Proposal allowing all-purpose vehicles on Unalaska roads stopped in its tracks
A city proposal to allow all-purpose vehicles on Unalaska’s streets failed to move forward Tuesday. The Unalaska City Council voted against allowing the ordinance to proceed to its next meeting.
Unalaska currently prohibits the use of all-purpose vehicles — like four-wheelers and all-terrain vehicles — on city streets. But a state law that went into effect this year opens the door to allow these modes of transport on public roads in places not prohibited by local law or ordinance.
Unalaska’s City Council has been debating for several months whether to allow their use on the island, and members of the community have made public comments both in support and in opposition.
Two community members spoke in support of allowing their use on Tuesday.
Travis Swangel has been riding motorcycles on the island for 25 years. He said by voting “no,” councilors will be robbing Unalaskans from a benefit enjoyed by other communities.
“I think the bulk of the community is responsible enough to enjoy this in a respectful manner,” Swangel said. “People are expected to play by the rules, and I think most people will.”
Denise Rankin, president of Unalaska’s Native village corporation, read a statement from its board and management.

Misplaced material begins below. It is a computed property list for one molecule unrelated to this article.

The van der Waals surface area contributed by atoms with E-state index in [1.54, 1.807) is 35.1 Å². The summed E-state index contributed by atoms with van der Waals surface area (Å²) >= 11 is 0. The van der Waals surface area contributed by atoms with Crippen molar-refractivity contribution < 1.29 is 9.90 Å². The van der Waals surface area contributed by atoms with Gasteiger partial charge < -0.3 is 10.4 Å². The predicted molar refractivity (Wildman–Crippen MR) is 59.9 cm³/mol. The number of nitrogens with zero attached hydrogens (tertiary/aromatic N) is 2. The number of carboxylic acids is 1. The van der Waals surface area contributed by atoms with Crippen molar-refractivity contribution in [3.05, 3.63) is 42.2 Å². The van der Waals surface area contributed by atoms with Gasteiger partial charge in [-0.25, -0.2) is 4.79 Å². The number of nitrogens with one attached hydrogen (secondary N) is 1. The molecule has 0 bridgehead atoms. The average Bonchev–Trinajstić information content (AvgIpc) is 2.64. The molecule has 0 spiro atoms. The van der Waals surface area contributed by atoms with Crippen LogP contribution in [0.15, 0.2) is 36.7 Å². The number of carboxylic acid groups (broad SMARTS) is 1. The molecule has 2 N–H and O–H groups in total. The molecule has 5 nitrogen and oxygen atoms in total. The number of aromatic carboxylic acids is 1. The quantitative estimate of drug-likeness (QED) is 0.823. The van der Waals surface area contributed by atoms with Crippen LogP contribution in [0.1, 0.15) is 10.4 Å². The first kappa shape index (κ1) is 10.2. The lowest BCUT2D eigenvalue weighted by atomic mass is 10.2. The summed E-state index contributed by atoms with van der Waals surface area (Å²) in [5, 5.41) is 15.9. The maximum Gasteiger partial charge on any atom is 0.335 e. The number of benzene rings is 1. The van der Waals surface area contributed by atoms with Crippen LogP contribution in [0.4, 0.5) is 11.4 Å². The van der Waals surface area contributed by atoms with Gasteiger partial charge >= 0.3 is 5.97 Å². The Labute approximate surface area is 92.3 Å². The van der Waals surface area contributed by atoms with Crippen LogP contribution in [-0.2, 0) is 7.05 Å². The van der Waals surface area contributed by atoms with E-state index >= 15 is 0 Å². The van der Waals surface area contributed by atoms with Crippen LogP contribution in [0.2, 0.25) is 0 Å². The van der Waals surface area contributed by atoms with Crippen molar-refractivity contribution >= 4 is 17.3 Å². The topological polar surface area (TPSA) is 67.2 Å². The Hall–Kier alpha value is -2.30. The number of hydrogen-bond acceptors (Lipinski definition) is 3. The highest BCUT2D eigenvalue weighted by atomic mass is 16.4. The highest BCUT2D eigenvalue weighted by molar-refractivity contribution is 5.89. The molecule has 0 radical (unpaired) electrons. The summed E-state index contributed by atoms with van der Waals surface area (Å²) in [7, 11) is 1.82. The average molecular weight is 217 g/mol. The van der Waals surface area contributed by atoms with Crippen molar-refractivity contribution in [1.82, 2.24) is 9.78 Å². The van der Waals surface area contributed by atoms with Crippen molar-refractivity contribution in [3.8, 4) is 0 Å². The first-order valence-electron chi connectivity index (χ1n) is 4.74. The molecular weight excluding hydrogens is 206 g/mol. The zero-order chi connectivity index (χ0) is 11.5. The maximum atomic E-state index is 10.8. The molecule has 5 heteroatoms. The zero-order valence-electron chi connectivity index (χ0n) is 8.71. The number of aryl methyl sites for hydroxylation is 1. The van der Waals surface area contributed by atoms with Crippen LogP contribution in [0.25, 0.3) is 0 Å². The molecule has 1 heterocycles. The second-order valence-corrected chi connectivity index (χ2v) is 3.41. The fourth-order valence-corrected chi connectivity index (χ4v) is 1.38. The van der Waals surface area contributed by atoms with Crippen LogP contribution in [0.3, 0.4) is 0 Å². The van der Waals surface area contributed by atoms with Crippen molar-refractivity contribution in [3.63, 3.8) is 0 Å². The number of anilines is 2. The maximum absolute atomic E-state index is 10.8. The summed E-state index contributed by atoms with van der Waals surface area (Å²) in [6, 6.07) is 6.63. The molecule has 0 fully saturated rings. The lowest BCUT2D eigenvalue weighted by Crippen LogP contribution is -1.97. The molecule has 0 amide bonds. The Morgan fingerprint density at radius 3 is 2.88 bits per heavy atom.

She said the Ounalashka Corp. does not support ATV use on state and city roads because of the possibility of increased damage to the land, injury to other land users and noise pollution.
“Did you know that Unalaska is the envy of other communities whose hills, valleys and mountains are scarred with offroading tracks and hiking trails full of deep ruts?” Rankin said. “Exploring what other Aleutian communities have done to discourage offroading, we have learned that Unalaska is one of the unique communities and embraces a zero-tolerance policy towards offroading. It’s a policy we choose because we respect the land and peoples’ safety.”
A majority vote among the city’s six council members was required to move the ordinance forward. But since two were absent from Tuesday’s meeting, just one “no” vote from the group of four present would stop it in its tracks.
Vice Mayor Dennis Robinson said he was on the council when they passed an ordinance prohibiting the use of offroad vehicles in the late 1980s. He said there’s too much danger.
“I understand that some people are responsible, but we have to make rules and regulations for the people that least have the ability to protect themselves,” he said.
The ordinance ultimately failed to move forward in a 2-2 vote. Robinson and councilor Thom Bell both voted against moving the proposal to a second reading on April 12.